Spending a penny is costing taxpayers less

Spending a penny in the public toilet at Roden Place last year in Dundalk has proved to be a very costly business, but overall the cost of public toilets in Dundalk has been greatly reduced.

According to the latest figures from Dundalk Town Council, the operating costs for 2013 for the Roden Place public toilet was was €32,293.28.

This amount includes maintenance contract and electricity.

However, the income generated was just €953.15, which means a €31,340.13 went down the loo last year.

The good news is that this figure is a significant reduction compared to previous years.

The closure of public toilets at St Helena’s Park and the Demesne has reduced the costs from €152,000 in 2012 to the 2013 figure of €32,000.

Council officials closed those two toilets based on health and security reasons as well as the cost factor.

The gardai had specifically requested that the one at the Demesne be closed.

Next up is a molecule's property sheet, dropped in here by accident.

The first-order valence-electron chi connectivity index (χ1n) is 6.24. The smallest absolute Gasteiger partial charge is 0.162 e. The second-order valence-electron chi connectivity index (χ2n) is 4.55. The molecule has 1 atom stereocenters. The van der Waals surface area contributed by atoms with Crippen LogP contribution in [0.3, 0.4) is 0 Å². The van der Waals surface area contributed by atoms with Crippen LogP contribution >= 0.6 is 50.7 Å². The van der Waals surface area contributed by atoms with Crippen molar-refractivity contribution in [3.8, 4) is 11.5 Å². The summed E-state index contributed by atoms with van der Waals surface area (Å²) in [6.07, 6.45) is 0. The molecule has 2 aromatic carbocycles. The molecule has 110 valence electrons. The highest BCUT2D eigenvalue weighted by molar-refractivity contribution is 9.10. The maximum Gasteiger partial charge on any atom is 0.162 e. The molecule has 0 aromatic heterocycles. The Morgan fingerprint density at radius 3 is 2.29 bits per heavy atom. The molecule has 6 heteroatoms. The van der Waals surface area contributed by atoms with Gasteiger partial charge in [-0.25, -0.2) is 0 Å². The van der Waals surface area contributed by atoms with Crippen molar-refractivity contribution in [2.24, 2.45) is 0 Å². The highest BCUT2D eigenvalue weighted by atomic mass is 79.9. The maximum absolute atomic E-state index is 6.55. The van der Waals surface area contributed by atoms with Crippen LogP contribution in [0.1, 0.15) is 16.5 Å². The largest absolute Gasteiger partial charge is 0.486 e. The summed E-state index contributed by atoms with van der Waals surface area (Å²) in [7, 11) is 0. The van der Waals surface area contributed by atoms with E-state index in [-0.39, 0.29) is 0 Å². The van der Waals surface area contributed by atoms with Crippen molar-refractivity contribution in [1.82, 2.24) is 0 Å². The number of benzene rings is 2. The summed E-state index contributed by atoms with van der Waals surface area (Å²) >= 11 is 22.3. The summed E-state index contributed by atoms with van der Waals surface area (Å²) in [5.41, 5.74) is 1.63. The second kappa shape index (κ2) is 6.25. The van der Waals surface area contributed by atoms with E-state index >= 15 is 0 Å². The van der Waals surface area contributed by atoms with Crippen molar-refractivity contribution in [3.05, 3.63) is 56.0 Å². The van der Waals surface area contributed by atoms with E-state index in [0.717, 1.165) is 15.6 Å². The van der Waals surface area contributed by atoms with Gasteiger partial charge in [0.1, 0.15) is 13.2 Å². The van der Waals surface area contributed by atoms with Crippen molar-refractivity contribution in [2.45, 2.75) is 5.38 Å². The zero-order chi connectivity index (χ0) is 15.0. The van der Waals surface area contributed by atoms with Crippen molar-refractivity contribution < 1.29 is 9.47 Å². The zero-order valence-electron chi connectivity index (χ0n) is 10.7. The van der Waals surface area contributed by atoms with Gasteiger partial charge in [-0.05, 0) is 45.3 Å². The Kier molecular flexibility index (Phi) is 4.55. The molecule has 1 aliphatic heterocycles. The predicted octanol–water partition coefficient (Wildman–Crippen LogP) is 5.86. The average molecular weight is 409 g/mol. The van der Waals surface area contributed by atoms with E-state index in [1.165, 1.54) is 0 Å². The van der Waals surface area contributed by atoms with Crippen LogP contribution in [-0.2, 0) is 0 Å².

Although the costs of maintenance is significant, members of the Dundalk Town Council have pointed out that the toilet is not a money making service.

“This is a public service,” said chairman Eamon O’Boyle,

“It is not going to make money. It is very important that it is available.

“The service is valuable to the community and also for the disabled.

I spoke to people in Blackrock and they don’t like having to use a public house to go to the toilet.”

He added that there were considerable hidden costs involved in the operation of such a facility.

Green Party Cllr Marianne Butler welcomed the reduction.

“I welcome the reduction in maintenance costs,” she said. “There is a cost factor, but tourists expect to have public toilet available.”

Sinn Fein Cllr Jennifer Greene said that it is a catch twenty-two situation and a service that is needed.

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